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Frances Willard & The Temperance Movement. Women's History Month Day 30


Women's History Month Day 30.


Like I said in my piece on the 18th Amendment earlier this month, many of the same Women's Rights Activists, who worked on the pressing Social Issues of the day were concerned with Quality of Life Issues:

Equal Pay for Equal Work (Income Inequality)

Equal Education for Girls

The Abolition of Slavery

Property Rights

Legal Rights

And Prohibition of Alcohol under the 18th Amendment. which was later Repealed by the 21st Amendment.

.....many of the same Quality of Life Issues that people living in our Generation are still dealing with today.


In today's world, WOMEN still NEED Ratification of the #EqualRightsAmendment, the reauthorization of the #ViolenceAgainstWomenAct of 1994 PLUS a #HateSpeechBill to protect WOMEN from #HateSpeech at the #Grammys AND the #Oscars #FaceTheMusic

In continuing to look back at the Constitutional Amendments & how they affect life today, one of the few Women memorialized in Statuary Hall of our Nation's Capitol Rotunda, along with Stanton, Mott & Anthony is Frances Willard of the Women's Christian Temperance Union.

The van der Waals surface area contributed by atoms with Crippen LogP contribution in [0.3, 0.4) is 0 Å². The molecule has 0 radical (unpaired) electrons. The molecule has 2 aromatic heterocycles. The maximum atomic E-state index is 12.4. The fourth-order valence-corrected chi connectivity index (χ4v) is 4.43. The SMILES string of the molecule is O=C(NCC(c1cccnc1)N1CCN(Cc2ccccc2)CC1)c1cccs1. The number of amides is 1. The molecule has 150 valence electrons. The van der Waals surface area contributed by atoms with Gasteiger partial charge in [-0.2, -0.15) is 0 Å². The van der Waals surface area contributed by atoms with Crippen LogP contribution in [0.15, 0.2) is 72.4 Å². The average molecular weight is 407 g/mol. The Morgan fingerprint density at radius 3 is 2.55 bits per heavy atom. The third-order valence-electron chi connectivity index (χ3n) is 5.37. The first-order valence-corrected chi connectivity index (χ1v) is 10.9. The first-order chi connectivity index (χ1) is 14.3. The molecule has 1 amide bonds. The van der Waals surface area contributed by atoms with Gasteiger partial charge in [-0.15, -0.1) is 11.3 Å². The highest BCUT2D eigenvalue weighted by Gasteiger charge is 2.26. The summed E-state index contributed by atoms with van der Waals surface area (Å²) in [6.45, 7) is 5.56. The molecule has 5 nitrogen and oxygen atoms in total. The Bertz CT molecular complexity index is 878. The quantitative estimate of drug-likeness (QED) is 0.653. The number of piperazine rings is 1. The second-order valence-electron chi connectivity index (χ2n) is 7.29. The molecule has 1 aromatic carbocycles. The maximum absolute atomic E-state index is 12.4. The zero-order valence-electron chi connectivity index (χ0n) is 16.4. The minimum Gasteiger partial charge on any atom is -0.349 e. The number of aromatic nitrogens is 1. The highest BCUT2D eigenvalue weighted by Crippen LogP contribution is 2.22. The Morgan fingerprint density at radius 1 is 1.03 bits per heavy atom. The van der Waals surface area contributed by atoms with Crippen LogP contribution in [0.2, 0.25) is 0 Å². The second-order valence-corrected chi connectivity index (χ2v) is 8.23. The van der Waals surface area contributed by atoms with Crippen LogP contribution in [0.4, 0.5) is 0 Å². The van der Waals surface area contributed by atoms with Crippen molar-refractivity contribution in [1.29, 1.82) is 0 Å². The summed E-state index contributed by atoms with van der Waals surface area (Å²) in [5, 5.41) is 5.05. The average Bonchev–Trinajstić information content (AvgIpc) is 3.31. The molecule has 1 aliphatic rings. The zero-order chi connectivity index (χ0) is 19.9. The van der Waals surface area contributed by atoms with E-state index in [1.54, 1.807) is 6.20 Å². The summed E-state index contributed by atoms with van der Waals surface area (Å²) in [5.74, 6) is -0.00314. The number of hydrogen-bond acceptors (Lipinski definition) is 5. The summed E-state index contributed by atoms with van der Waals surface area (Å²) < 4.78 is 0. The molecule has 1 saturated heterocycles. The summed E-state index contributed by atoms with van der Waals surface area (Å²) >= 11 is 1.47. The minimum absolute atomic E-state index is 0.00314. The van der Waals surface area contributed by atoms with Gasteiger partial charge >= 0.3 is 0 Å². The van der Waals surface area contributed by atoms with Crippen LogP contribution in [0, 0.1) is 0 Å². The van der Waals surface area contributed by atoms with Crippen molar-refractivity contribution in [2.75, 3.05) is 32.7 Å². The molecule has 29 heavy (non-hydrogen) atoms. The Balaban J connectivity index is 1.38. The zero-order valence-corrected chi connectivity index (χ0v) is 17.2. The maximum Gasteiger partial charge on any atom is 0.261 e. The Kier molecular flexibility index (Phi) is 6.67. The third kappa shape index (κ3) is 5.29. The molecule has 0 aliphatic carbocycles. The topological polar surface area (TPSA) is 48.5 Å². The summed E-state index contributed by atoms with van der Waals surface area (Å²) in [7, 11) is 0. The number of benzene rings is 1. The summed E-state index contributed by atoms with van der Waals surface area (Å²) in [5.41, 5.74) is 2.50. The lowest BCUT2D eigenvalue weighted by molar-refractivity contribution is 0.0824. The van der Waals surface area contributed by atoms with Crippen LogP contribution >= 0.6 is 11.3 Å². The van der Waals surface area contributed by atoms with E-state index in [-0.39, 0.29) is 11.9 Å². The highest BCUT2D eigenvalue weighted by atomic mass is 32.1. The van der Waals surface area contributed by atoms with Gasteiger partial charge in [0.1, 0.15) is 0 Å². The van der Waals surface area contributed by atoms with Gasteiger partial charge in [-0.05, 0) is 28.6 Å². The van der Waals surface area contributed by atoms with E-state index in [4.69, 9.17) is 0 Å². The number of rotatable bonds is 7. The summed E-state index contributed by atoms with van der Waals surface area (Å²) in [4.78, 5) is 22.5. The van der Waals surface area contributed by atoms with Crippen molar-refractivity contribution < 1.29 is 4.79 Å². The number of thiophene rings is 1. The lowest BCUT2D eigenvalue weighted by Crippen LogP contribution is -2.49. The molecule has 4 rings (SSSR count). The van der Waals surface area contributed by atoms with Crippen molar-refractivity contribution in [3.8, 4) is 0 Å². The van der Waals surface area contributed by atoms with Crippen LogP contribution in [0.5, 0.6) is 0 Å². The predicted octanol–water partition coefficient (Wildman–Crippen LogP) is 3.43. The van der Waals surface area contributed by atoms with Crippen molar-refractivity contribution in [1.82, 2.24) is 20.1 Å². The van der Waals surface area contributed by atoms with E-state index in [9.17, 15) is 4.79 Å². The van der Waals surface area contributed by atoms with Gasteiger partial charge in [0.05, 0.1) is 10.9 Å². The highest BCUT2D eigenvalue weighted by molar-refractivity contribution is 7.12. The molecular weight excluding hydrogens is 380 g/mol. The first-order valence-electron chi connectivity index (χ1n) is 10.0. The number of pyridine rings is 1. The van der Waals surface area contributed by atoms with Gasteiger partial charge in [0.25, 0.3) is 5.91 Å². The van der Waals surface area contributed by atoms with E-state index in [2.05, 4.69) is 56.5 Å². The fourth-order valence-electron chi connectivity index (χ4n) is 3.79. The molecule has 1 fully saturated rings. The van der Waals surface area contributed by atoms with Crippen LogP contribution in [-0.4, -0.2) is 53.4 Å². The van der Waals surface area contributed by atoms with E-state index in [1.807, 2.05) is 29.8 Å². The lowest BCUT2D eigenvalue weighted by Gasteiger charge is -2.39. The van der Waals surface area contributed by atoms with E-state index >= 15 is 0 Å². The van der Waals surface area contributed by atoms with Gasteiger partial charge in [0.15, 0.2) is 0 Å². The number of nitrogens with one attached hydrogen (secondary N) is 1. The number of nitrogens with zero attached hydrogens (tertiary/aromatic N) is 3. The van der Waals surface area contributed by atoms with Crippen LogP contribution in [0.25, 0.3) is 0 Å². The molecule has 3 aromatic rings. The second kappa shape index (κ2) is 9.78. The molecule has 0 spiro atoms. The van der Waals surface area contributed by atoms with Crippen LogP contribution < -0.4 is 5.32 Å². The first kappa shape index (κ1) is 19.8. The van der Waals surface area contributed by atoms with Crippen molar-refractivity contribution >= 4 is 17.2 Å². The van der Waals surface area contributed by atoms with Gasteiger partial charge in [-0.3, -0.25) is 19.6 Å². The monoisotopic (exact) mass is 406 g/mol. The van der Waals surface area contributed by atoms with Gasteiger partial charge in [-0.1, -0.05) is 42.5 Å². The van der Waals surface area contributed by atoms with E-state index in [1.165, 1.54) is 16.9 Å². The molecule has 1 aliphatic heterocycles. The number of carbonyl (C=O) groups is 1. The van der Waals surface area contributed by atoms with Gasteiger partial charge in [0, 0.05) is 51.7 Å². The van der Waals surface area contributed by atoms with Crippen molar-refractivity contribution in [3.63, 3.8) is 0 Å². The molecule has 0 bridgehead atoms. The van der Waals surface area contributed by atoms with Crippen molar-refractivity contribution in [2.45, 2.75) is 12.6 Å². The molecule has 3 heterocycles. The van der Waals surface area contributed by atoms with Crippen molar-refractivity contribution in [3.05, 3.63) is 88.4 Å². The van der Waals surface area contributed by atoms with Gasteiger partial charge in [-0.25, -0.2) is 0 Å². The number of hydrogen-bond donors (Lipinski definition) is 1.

Frances Willard (September 28, 1839 – February 17, 1898)


Seeing the effects of Alcohol on people's lives, everything from spending the families' entire paycheck on alcoholic beverages to Domestic Violence & Anger Management issues, Willard felt a calling to intervene.


Even today, since the ratification of the 21st Amendment that repealed the 18th Amendment Prohibition of Alcohol, lots of people can drink in moderation, enjoying a beer or a glass of wine with a meal without becoming an Alcoholic.


But many cannot.


They don't know when to stop & become addicted.


Just like Alcoholics Anonymous today is Christian-based, the Women's Christian Temperance Union along with others like the Anti-Saloon League formed powerful Grassroots Organizations to stem the tide of Alcoholism.


Asking families to sign Pledge Cards like the one shown here from Tennessee, Willard travelled the country extensively to enlist people in several States to join the cause.


In fact Susan B Anthony once said of Willard that she was "One of America's Greatest Generals" helping to start Unions all across the country, reaching a membership of 250,000 people - all at a time when there was no Internet, no Google, no Social Media - which would be quite a feat today even with the help of all those Modern Resources.

As we've seen all during Women's History Month, a LOT goes into Amending our Constitution